- The exception to this rule forbidding intermarriage between Egyptians and Greeks applied to Greeks living outside the mainly-Greek cities of Alexandria, Naukratis, and Ptolemais Hermiou. As explained by Burstein 2004, p. 50: "Except for the inhabitants of Alexandria, Naukratis, and Ptolemais, most Greek immigrants lived in predominantly Egyptian environments where intermarriage was not uncommon, and few of the traditional political or social institutions of Greek culture existed. For all intents and purposes, therefore, the majority of Greeks in Egypt remained essentially resident aliens who retained the citizenship of their home poleis, as can be seen from the fact that Egyptian Greeks continued to identify themselves by their poleis of origin in public and private documents even after their families had resided in Egypt for several generations. Greeks living in such circumstances tended to assimilate to the social and cultural mores of their non-Greek neighbors and in-laws."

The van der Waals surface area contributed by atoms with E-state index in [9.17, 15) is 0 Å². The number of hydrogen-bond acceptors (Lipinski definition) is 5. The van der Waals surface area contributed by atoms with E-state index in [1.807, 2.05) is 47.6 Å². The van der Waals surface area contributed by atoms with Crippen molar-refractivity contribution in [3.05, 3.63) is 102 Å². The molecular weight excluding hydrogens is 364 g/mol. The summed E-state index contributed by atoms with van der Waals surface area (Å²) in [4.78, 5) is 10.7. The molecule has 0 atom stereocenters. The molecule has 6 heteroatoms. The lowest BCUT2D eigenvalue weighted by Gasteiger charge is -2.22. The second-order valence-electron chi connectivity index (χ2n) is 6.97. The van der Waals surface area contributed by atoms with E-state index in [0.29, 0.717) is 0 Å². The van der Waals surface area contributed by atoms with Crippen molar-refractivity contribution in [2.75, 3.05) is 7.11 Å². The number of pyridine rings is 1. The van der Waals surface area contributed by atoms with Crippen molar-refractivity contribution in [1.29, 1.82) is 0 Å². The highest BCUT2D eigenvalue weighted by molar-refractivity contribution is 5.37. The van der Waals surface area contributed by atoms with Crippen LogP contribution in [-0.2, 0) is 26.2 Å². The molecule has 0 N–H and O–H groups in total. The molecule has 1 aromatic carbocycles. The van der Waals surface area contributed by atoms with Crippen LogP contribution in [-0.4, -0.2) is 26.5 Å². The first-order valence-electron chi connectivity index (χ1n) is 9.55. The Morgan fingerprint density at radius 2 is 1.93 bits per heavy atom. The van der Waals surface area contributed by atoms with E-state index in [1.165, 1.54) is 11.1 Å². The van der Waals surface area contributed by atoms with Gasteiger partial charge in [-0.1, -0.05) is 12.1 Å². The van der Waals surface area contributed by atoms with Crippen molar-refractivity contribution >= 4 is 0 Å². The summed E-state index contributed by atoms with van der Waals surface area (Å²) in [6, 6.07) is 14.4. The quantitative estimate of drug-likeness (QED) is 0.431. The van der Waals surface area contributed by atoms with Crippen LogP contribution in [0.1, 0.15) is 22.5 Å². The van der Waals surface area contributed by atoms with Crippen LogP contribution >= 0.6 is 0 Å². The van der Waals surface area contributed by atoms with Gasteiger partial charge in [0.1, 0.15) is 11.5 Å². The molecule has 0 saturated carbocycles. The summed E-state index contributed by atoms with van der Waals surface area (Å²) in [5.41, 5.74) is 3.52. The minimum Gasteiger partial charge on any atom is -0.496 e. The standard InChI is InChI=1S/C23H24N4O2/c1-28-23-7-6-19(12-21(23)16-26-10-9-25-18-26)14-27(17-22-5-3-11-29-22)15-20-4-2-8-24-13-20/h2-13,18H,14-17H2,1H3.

Also, Burstein 2004, pp. 51–52 makes it clear that by Cleopatra's reign, Jews and even upper-class native Egyptians could be legally classified as "Greeks" if they spoke Greek, received a Greek education, labelled their gods with Greek names, and pursued a Greek lifestyle.
- For further information, see Grant 1972, pp. 12–13.
- In 1972, Michael Grant calculated that 6,000 talents, the price of Ptolemy XII Auletes' fee for receiving the title "friend and ally of the Roman people" from the triumvirs Pompey the Great and Julius Caesar, would be worth roughly 7 million British pounds or 17 million US dollars, roughly the entire annual tax revenue for Ptolemaic Egypt: Grant 1972, p. 13.